Federal election, Supreme Court may douse Western separatist flames
Really? Our issue is we can’t get oil to tidewater because we are landlocked provinces. And becoming a landlocked country will fix that?
It would be ironic if two of our most venerable institutions — the Canadian electoral system for our parliamentary democracy and the Supreme Court of Canada — wound up dousing the prairie fire of Western separatism.
But come this fall, it could be that those in the West who have passionate-albeit-inarticulate grievances with our nation will no longer have much to aggrieve. It does, however, make one wonder: What’s next?
The Supreme Court of Canada announced this week it will hear Saskatchewan’s appeal of the decision that upheld the legality of the carbon tax on Dec. 5. But first there’s this little matter of an Oct. 21 federal election in which the polls suggest Andrew Scheer’s Conservatives could defeat Prime Minister Justin Trudeau’s Liberals. Scheer has vowed his first order of business will be the repeal of the Greenhouse Gas Pollution Pricing Act that has added four cents to our fuel since April 1. (Not to be confused with the already-existing 15-cent-a-litre provincial tax on gasoline … Sigh.)
While logic dictates any Supreme Court ruling on the Saskatchewan Court of Appeal’s 3-2 decision would seem rather moot if the carbon tax is already gone, Saskatchewan Justice Minister Don Morgan said Tuesday his government has a vested interest in pursuing its appeal anyway, to make it crystal clear where federal taxation authority starts and ends.
“I think it’s worthwhile to carry on with the court application in any event, and just get some better clarity,” Morgan told reporters last week.
“I don’t think it matters which government is in office in Saskatchewan or in Ottawa.”
Morgan again contended Tuesday the uneven application of taxation authority on this province, Ontario, New Brunswick and presumably Alberta makes the federal per-tonne greenhouse gas (GHG) levy inherently unfair. That levy is $20 a tonne this year, increasing to $50 a tonne, but the federal government has already provided an income tax rebate to individuals and families, starting at about $600 this year.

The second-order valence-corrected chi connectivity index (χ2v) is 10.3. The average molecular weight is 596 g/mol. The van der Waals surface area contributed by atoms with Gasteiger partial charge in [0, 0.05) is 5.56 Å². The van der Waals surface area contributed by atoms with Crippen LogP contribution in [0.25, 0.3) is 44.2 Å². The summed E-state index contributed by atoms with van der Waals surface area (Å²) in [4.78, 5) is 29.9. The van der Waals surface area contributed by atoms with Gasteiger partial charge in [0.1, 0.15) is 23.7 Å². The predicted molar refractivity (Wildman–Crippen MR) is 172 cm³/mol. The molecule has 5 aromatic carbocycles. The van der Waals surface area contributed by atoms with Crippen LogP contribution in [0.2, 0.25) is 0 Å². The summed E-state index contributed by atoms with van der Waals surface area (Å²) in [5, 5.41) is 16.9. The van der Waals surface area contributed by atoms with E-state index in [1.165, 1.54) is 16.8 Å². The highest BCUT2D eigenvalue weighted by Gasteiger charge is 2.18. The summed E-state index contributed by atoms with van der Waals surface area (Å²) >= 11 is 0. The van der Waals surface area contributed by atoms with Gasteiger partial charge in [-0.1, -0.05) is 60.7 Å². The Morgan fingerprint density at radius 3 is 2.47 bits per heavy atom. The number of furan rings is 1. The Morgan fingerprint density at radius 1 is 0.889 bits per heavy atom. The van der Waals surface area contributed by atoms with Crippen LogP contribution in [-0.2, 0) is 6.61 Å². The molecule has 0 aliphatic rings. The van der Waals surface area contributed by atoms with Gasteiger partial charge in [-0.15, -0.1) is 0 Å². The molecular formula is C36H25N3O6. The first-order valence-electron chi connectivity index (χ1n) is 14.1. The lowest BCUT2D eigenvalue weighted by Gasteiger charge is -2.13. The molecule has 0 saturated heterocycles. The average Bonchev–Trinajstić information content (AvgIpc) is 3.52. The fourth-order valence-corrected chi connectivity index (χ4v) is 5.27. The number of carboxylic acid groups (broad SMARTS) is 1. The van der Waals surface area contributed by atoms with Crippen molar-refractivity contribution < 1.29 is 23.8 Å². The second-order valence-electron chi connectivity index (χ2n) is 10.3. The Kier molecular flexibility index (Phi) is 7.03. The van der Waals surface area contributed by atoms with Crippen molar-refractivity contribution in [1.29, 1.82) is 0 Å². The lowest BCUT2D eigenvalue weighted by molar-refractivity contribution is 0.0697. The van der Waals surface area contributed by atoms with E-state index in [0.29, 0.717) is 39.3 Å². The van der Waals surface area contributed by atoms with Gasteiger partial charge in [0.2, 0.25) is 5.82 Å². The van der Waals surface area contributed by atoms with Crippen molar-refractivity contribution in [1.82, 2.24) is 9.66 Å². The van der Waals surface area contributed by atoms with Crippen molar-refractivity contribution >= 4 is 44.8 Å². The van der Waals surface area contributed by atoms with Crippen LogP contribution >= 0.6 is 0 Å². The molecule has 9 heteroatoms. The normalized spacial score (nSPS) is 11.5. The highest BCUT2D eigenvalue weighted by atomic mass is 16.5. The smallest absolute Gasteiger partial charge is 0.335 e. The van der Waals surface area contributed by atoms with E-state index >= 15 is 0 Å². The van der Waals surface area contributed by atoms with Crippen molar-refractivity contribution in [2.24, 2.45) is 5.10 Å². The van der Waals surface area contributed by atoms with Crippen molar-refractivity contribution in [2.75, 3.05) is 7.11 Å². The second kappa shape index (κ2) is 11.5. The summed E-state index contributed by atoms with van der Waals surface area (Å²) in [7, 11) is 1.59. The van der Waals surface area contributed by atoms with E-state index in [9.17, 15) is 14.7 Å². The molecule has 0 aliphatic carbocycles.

“It’s punitive treatment of some of the provinces, so we think it’s worthwhile to get some clarity as to their right to levy a disproportionate tax or a punitive tax,” Morgan said.
Clearly, it’s such notions now driving Western separatist sentiments, which have never really been based on logic. Really? Our issue is we can’t get oil to tidewater because we are landlocked provinces. And becoming a landlocked country will fix that? There are people who want to break up the country over an additional four cents a litre on gas?
It’s also not helpful that former premier Brad Wall and even current Saskatchewan Premier Scott Moe have sometimes fanned these flames — seemingly for the less-than-altruistic purposes of getting Scheer elected and/or getting their party re-elected.
That said, Western frustration with the federal government — and, by extension, the federal system — is all too real. So it’s no small irony the fix may be the system itself. If either the election or the highest court dispenses with the carbon tax, what’s the Western separatist argument that Confederation no longer works?
Of course, there is actually a pretty good likelihood the Supreme Court upholds the Court of Appeal decision. If so, that would certainly stir up brilliant arguments of a biased, eastern-based court. (That it was a “western-based” Saskatchewan Court of Appeal that ruled against the provincial government is something separatists have already forgotten … Sigh.)
And Scheer might not win in October … or his Conservatives might only win a minority, meaning a carbon tax repeal would have to get past the Liberals, New Democrats or Greens. But, as they say, let us burn those bridges when we come to them. Let us assume the best argument that our Canadian system still works is the reality that it does seem to be working.
Ironically, the salvation of Confederation seems to be the very institutions separatists would appear to oppose.
Mandryk is the political columnist for the Regina Leader-Post.
Categorised in: Canadian News